Cuban evolution

Palatable dishes keep conventioneers content


When the pair of cordial thick-necked bruisers requested I remove my hat before entering this brassy two-story behemoth of a restaurant, I'll admit I was a little nonplussed. Would they rather I dine in their establishment with a severe case of hat-head? I mean, this is Pointe Orlando, not Park Avenue, and the restaurant, with all its kitschy details, seems like it could've been Epcot's lost Cuban pavilion. Not to mention the fact that in all my culinary travels in Cuba, not once was I ever asked to remove any headwear. So I found it somewhat ironic and a little pretentious that a restaurant named 'Cuba Libreâ?� would bar me from entering their establishment for not removing my hat. Free Cuba? Whatever.

I made sure my cabeza was free of any gorras on my second visit, and irony of ironies, they sat me outside. Yes, the ghost of Fulgencio Batista was undoubtedly chuckling from beyond the grave, yet after sampling an overly diluted mojito ($8.50) and cuba libre ($9.50), I got a few laughs in myself (unfortunately they were of the snickering variety). But after being seated by my blasé hostess, things got remarkably better thanks in large part to former James Beard award-winner Guillermo Pernot ' the chain's concept chef and a maestro of Nuevo Latino cuisine. I knew restitution was at hand after sampling the subtly crunchy papas rellenas ($9.50). The deceptively light potato croquettes came filled with luscious beef picadillo laced with a smoky guajillo pepper sauce, and each subsequent dish maintained the same level of quality. Heavenly cuts of pulled braised duck inside the cool, crisp and refreshing pato roll ($11) made double-dipping into peanut and ponzu sauces a delight. The spring roll was equally herbaceous and sweet, thanks to watercress, cilantro, candied papaya and mango.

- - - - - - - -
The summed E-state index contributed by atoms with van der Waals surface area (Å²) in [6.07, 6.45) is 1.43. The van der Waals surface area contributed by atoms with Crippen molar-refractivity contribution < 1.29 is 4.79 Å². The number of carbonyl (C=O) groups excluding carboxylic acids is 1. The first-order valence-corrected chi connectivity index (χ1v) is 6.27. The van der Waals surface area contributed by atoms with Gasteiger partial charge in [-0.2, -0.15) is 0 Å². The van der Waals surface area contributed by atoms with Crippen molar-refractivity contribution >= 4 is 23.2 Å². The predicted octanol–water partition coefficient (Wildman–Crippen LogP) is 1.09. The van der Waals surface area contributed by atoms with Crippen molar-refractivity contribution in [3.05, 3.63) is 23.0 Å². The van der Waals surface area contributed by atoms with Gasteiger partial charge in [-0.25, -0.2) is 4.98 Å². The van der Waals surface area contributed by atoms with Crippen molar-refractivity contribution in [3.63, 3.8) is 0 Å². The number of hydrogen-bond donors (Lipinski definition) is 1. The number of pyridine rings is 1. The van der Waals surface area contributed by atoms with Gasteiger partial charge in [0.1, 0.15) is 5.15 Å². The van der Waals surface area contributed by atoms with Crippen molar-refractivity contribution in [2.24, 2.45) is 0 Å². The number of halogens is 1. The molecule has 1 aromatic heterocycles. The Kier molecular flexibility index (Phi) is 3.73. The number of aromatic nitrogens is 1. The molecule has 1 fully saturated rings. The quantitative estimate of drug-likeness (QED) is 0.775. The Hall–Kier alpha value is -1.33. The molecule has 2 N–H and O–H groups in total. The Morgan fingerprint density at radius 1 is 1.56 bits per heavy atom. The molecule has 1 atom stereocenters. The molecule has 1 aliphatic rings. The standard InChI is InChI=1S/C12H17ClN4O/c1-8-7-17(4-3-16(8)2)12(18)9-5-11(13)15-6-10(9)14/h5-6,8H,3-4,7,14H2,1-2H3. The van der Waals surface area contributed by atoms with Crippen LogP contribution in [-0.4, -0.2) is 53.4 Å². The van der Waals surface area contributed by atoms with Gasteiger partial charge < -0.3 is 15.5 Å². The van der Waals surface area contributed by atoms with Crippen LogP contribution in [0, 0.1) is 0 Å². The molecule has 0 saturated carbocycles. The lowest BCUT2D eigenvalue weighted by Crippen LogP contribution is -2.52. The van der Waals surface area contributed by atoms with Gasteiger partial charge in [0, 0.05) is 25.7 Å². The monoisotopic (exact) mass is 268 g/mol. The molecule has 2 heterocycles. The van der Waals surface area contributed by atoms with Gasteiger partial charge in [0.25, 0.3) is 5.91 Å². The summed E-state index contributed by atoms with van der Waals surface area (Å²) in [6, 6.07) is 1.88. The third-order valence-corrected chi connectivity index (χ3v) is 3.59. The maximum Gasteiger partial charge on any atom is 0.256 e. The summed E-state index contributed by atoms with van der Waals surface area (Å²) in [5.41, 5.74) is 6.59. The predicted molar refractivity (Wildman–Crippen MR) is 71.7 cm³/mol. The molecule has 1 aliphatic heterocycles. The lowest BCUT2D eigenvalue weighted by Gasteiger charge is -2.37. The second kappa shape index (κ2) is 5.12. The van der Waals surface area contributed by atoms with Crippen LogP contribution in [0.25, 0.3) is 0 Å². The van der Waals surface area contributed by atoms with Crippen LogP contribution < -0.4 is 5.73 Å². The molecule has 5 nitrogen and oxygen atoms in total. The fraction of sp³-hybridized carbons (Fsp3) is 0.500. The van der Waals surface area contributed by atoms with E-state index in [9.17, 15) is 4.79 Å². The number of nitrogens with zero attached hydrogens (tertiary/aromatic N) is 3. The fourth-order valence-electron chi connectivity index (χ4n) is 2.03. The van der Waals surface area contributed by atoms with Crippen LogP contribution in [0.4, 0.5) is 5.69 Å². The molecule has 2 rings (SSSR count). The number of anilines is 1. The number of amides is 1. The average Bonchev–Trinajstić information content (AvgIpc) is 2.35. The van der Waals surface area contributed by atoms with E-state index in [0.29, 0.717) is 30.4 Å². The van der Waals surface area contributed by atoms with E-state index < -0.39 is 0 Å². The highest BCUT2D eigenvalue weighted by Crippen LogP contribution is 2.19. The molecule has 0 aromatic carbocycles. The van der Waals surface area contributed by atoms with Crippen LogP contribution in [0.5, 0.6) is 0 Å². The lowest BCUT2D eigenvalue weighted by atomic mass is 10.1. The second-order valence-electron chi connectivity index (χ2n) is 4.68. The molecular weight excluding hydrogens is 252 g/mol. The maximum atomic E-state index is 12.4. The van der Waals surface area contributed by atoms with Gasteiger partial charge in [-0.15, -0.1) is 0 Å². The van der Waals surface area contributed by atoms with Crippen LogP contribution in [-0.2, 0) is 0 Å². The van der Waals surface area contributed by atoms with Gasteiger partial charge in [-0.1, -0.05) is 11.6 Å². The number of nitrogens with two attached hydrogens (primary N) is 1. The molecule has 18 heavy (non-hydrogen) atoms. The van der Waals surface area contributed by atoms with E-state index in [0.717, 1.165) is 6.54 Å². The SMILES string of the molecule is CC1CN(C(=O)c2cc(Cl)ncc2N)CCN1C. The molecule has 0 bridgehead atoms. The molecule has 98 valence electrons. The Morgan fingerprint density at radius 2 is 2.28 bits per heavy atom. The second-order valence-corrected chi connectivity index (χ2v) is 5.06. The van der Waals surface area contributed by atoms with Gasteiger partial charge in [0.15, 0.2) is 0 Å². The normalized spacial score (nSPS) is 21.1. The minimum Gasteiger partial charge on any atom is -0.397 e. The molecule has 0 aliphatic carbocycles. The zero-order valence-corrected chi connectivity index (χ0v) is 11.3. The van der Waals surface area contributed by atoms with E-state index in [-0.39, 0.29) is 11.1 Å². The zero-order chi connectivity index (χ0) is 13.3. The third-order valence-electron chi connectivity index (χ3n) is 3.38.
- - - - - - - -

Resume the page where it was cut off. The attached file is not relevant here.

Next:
An inordinate amount of time passed before our entrees arrived ' despite a phalanx of waiters and ear-pieced managers patrolling the 20,000 square-foot space, efficiency seemed to be compromised. No matter, I was giddy at the sight of the sea bass a la plancha ($25) when it finally arrived, and not one flaky bit of that chile/citrus/sesame-brushed fish failed to rouse. A nod to Havana's bustling Chinatown came in the form of a side of glistening 'Chino-Cubanoâ?� rice, colored with red peppers, okra, baby cauliflower, peas and carrots. Moros y Cristianos (literally 'Moors and Christiansâ?�), a blend of white rice and black beans, was the centerpiece in the plato cuba libre ($29.50), a platter of standard ropa vieja, succulent churrasco and an outstanding chicken infused with guajillo peppers. The trio of signature dishes in the platter changes nightly, but you're sure to get a representative sampling of traditional Cuban fare no matter what the night.

You'd expect desserts to have tropical leanings and, sure enough, all comprise a fruity component. Tres leches de banana ($8) was wonderfully milky ' being soaked in three banana-flavored milks will do that, though I didn't know three banana-flavored milks even existed. Roasted pineapple accompanies the warm soufflé torte ($8), a pleasing capper layered with dulce de leche and served with dulce de leche gelato.

Like the neighboring Capital Grille and Oceanaire Seafood Room, prices here aren't exactly recession-friendly. Passing the cost of running a grand establishment to the consumer isn't a novel tactic, but at least diners at Cuba Libre are treated to dishes of worth.

And for that, I offer a tip of my forbidden cap.


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